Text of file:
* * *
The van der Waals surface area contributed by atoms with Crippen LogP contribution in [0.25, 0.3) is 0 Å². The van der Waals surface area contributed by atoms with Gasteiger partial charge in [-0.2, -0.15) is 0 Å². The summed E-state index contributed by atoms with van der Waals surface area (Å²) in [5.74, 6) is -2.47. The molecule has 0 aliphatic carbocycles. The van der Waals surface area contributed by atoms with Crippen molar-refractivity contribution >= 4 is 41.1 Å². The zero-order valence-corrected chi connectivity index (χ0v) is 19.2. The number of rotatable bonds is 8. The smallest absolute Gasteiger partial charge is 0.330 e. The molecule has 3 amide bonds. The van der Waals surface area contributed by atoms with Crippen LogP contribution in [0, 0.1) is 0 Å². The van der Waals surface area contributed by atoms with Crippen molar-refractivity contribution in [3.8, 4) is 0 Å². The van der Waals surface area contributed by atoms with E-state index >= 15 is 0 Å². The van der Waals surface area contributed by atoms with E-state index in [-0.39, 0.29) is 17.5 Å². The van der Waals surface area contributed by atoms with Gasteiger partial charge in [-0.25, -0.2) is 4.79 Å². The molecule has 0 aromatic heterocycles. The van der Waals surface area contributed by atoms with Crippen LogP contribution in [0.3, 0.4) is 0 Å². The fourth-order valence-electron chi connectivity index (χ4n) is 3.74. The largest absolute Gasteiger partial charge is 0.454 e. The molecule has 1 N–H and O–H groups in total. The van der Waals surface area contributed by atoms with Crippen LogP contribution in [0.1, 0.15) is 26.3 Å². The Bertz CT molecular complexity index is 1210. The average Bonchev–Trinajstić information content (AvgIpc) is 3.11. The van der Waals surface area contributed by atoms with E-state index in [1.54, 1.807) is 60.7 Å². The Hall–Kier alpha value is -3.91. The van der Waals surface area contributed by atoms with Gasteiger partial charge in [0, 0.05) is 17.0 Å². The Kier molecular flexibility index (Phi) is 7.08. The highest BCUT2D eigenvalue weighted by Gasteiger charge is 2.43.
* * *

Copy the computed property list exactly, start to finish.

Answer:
The van der Waals surface area contributed by atoms with Crippen LogP contribution in [0.25, 0.3) is 0 Å². The van der Waals surface area contributed by atoms with Gasteiger partial charge in [-0.2, -0.15) is 0 Å². The summed E-state index contributed by atoms with van der Waals surface area (Å²) in [5.74, 6) is -2.47. The molecule has 0 aliphatic carbocycles. The van der Waals surface area contributed by atoms with Crippen molar-refractivity contribution >= 4 is 41.1 Å². The zero-order valence-corrected chi connectivity index (χ0v) is 19.2. The number of rotatable bonds is 8. The smallest absolute Gasteiger partial charge is 0.330 e. The molecule has 3 amide bonds. The van der Waals surface area contributed by atoms with Crippen LogP contribution in [0, 0.1) is 0 Å². The van der Waals surface area contributed by atoms with Crippen molar-refractivity contribution in [3.8, 4) is 0 Å². The van der Waals surface area contributed by atoms with E-state index >= 15 is 0 Å². The van der Waals surface area contributed by atoms with E-state index in [-0.39, 0.29) is 17.5 Å². The van der Waals surface area contributed by atoms with Gasteiger partial charge in [-0.25, -0.2) is 4.79 Å². The molecule has 0 aromatic heterocycles. The van der Waals surface area contributed by atoms with Crippen LogP contribution in [0.3, 0.4) is 0 Å². The fourth-order valence-electron chi connectivity index (χ4n) is 3.74. The largest absolute Gasteiger partial charge is 0.454 e. The molecule has 1 N–H and O–H groups in total. The van der Waals surface area contributed by atoms with Crippen LogP contribution in [0.1, 0.15) is 26.3 Å². The Bertz CT molecular complexity index is 1210. The average Bonchev–Trinajstić information content (AvgIpc) is 3.11. The van der Waals surface area contributed by atoms with E-state index in [1.54, 1.807) is 60.7 Å². The Hall–Kier alpha value is -3.91. The van der Waals surface area contributed by atoms with Gasteiger partial charge in [0, 0.05) is 17.0 Å². The Kier molecular flexibility index (Phi) is 7.08. The highest BCUT2D eigenvalue weighted by Gasteiger charge is 2.43.